In an unexpected but strategic crackdown against black money and corruption, Prime Minister Narendra Modi on Tuesday announced that high denomination notes of Rs 500 and Rs 1,000 would no longer be legal tender. In consultation with the Reserve Bank of India, the government will initiate steps to ensure that common man’s money is safe and scrutinise unaccounted money held by the wealthy. As part of the demonetisation process, new notes of Rs 2,000 and Rs 500, with completely new design, would be introduced. This move is expected to have a positive impact on the economy in the short to long term. However, there could be some short-term volatility in the stock market. Sectors such as real estate, housing finance, banks, fintech/payment will cause volatility in the markets. The Centre’s decision mimics European Central Bank’s action to discontinue use of 500-euro notes in an effort to stop illicit transactions, curbing black money and tax evasion. Experts believe that high denomination currency in circulation in the past five years as well as economic growth was giving enough indications of unaccounted money in circulation. For many, it’s a surgical strike on black money by the Government and in the long-run, it will give the economy a positive fillip helping improve the GDP. Tuesday decision is the first time since 1978 when the government has withdrawn money from circulation. When the last high-denomination currency demonetisation happened in 1978, banknotes of Rs 10,000, Rs 5,000 and Rs 1,000, which were in circulation made up for less than 2 per cent of the overall currency in circulation. The challenge now is that the value of 500 and 1,000 rupee notes is about 85 per cent of the total currency in circulation.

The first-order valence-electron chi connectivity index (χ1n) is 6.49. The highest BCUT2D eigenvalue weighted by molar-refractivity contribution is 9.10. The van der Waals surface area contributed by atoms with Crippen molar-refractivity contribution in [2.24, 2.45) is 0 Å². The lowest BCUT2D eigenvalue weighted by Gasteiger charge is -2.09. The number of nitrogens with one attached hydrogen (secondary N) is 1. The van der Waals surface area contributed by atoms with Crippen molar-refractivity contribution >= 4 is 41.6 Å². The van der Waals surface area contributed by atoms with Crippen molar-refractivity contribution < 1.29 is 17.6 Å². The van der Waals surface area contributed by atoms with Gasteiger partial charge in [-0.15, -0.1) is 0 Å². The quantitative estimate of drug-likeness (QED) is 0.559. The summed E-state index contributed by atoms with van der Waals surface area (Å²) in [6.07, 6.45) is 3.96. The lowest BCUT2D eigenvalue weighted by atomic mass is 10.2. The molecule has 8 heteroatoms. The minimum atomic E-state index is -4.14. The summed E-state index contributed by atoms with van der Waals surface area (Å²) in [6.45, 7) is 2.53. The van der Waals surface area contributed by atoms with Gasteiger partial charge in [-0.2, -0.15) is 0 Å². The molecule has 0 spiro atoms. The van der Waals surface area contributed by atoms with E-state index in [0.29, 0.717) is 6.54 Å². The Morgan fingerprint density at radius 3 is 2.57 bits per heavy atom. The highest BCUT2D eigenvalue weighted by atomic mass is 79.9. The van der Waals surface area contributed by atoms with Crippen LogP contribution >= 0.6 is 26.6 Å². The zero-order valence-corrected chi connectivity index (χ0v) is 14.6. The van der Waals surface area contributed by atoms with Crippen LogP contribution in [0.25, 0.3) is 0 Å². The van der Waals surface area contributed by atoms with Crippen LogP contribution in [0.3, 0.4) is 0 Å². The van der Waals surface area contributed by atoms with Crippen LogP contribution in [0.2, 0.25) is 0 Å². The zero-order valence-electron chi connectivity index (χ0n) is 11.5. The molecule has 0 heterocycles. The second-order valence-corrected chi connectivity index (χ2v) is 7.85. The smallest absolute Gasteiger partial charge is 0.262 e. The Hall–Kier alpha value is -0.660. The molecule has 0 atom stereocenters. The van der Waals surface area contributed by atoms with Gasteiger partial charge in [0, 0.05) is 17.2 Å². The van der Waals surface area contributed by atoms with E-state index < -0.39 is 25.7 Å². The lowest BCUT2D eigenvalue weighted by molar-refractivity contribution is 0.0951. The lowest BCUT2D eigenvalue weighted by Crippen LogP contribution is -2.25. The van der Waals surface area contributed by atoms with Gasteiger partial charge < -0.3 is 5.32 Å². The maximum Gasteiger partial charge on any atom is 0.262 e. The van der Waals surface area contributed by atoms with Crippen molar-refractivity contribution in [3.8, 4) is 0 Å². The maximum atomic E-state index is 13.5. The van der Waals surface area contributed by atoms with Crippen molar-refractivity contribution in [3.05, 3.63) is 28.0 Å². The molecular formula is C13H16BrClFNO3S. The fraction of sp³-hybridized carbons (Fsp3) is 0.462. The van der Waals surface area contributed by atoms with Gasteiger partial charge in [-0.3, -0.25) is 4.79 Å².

Due to the liquidity crunch created by demonetisation, people will start using plastic money and make more online banking transactions. This will also increase usage of cheques, online transfers and payment wallets for day to day use, leading to a less-cash economy. The situation surely poses several operational and logistics challenges in the conversion of huge cash reserves people may be holding in a relatively short period of time (50 days). Though the intention is to track unaccounted money, the coming days will show how much scrutiny is possible since the volume of accounts that needs scrutiny will be very high. The move is expected to significantly impact unorganised sectors such as construction as cash transactions are rampant here. The decision could affect economic activity in the short-term, but will make a positive impact resulting from improved transparency and tax compliance in the short to medium term. There will be some impact on fund allocation decisions and can also have a bearing on financial savings within the economy. For achieving a bigger cause of curbing black money, all the stakeholders will have to work in tandem.